Alright, I’m not announcing anything that others such as the experts at the Invasive Species Centre haven’t already revealed. People are now moving invasive species around with their boats, trailers, kayaks, minnow buckets, waders and boots. Our movement from one water body to another is giving a free ride to tiny life forms, whether plant or animal, to new yet to be adulterated watersheds. A claim that’s simple enough conceptually, but how do we know the extent to which this form of conveyance is reshaping ecosystems? After all, much of what is being claimed is difficult at best to be observed with the naked eye. Well, now we have proof.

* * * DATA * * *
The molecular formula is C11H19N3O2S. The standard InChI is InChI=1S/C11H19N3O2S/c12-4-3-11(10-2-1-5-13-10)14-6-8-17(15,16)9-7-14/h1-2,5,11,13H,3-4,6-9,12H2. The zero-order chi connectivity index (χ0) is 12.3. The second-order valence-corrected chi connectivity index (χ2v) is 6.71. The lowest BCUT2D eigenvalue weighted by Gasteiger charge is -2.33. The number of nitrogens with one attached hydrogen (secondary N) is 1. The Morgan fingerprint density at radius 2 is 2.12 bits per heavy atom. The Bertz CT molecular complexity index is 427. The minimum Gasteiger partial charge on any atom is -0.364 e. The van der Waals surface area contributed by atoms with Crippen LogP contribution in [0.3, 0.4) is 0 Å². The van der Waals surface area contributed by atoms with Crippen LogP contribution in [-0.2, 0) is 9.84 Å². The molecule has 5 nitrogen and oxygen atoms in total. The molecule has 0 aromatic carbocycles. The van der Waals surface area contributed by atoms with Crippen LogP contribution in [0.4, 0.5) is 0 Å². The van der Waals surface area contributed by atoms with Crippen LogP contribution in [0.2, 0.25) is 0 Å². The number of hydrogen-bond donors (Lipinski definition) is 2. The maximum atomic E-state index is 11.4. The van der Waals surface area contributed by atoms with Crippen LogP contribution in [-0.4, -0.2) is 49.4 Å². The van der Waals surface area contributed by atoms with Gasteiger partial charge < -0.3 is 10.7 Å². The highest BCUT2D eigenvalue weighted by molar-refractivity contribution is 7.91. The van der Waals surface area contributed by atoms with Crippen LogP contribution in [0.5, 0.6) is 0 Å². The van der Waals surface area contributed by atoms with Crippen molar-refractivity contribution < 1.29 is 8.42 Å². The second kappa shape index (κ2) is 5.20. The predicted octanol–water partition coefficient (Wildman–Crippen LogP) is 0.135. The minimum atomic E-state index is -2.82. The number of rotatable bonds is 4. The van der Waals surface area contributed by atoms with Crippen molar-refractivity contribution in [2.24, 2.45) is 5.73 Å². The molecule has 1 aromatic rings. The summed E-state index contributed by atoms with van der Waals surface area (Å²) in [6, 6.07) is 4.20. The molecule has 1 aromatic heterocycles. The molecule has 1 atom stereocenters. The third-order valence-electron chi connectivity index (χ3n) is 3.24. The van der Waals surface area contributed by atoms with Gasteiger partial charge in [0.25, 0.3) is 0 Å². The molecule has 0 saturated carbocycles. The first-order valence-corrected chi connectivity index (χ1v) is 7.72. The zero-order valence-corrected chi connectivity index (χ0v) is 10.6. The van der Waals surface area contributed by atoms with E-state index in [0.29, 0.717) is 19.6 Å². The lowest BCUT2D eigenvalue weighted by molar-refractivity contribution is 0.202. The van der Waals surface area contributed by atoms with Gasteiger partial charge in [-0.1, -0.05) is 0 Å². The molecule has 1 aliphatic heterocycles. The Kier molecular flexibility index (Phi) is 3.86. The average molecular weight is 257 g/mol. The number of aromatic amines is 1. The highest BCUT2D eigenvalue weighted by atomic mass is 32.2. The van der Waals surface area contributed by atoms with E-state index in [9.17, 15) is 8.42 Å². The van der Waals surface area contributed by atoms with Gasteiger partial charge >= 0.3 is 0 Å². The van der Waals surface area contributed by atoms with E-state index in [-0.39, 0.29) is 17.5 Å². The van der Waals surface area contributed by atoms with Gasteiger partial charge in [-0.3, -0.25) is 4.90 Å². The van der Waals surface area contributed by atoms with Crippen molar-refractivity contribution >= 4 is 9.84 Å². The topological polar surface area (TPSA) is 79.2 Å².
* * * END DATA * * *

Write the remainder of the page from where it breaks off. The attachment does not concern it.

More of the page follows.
Jessica (Jit) Weir, a researcher with Ball State University, has teamed up with the folks at the Fishbrain app company to do some CSI type investigating and the results are disturbing. Fishbrain has over 14 million anglers who allow their fishing destinations to be tracked using the GPS on their smartphones. I’m not talking about their favourite fishing spots, that’s another story, but simply the lakes and rivers that they fish and when. Through a bit of clever computer programming Weir was able to draw lines between where each individual angler fished and then where they fished next several days later. She was especially interested in those anglers who live near and fish bodies of water known to host invasive species. Over 250,000 anglers unknowingly participated in the research, and over 4-million points of interest were used to connect the dots. Link below to watch my interview with Jessica Weir on Blue Fish Canada’s YouTube channel – you will be amazed by the maps she’s created using the Fishbrain data: